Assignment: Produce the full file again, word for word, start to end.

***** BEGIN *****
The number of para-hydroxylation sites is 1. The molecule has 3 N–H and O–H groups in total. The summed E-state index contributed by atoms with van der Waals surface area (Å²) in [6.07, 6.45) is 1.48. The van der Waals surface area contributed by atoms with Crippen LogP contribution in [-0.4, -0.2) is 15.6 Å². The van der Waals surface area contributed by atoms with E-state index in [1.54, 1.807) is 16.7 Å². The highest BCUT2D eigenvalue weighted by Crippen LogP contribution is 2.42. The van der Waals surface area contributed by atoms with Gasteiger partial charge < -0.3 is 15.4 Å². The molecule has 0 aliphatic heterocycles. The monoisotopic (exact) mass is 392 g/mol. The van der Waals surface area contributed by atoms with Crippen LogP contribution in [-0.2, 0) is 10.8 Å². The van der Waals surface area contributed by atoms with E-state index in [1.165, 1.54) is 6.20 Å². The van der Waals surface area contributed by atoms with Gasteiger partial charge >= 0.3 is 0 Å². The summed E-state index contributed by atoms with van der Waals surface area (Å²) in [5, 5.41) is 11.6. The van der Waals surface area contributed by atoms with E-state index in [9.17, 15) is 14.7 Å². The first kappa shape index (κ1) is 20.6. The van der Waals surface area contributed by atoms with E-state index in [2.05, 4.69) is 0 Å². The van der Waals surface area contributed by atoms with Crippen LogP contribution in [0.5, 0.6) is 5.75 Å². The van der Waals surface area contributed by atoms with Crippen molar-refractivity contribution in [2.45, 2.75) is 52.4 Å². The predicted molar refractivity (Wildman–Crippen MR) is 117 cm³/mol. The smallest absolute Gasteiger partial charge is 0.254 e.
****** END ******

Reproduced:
The number of para-hydroxylation sites is 1. The molecule has 3 N–H and O–H groups in total. The summed E-state index contributed by atoms with van der Waals surface area (Å²) in [6.07, 6.45) is 1.48. The van der Waals surface area contributed by atoms with Crippen LogP contribution in [-0.4, -0.2) is 15.6 Å². The van der Waals surface area contributed by atoms with E-state index in [1.54, 1.807) is 16.7 Å². The highest BCUT2D eigenvalue weighted by Crippen LogP contribution is 2.42. The van der Waals surface area contributed by atoms with Gasteiger partial charge < -0.3 is 15.4 Å². The molecule has 0 aliphatic heterocycles. The monoisotopic (exact) mass is 392 g/mol. The van der Waals surface area contributed by atoms with Crippen LogP contribution in [-0.2, 0) is 10.8 Å². The van der Waals surface area contributed by atoms with E-state index in [1.165, 1.54) is 6.20 Å². The van der Waals surface area contributed by atoms with Gasteiger partial charge >= 0.3 is 0 Å². The summed E-state index contributed by atoms with van der Waals surface area (Å²) in [5, 5.41) is 11.6. The van der Waals surface area contributed by atoms with E-state index in [9.17, 15) is 14.7 Å². The first kappa shape index (κ1) is 20.6. The van der Waals surface area contributed by atoms with E-state index in [2.05, 4.69) is 0 Å². The van der Waals surface area contributed by atoms with Crippen LogP contribution in [0.5, 0.6) is 5.75 Å². The van der Waals surface area contributed by atoms with Crippen molar-refractivity contribution in [2.45, 2.75) is 52.4 Å². The predicted molar refractivity (Wildman–Crippen MR) is 117 cm³/mol. The smallest absolute Gasteiger partial charge is 0.254 e.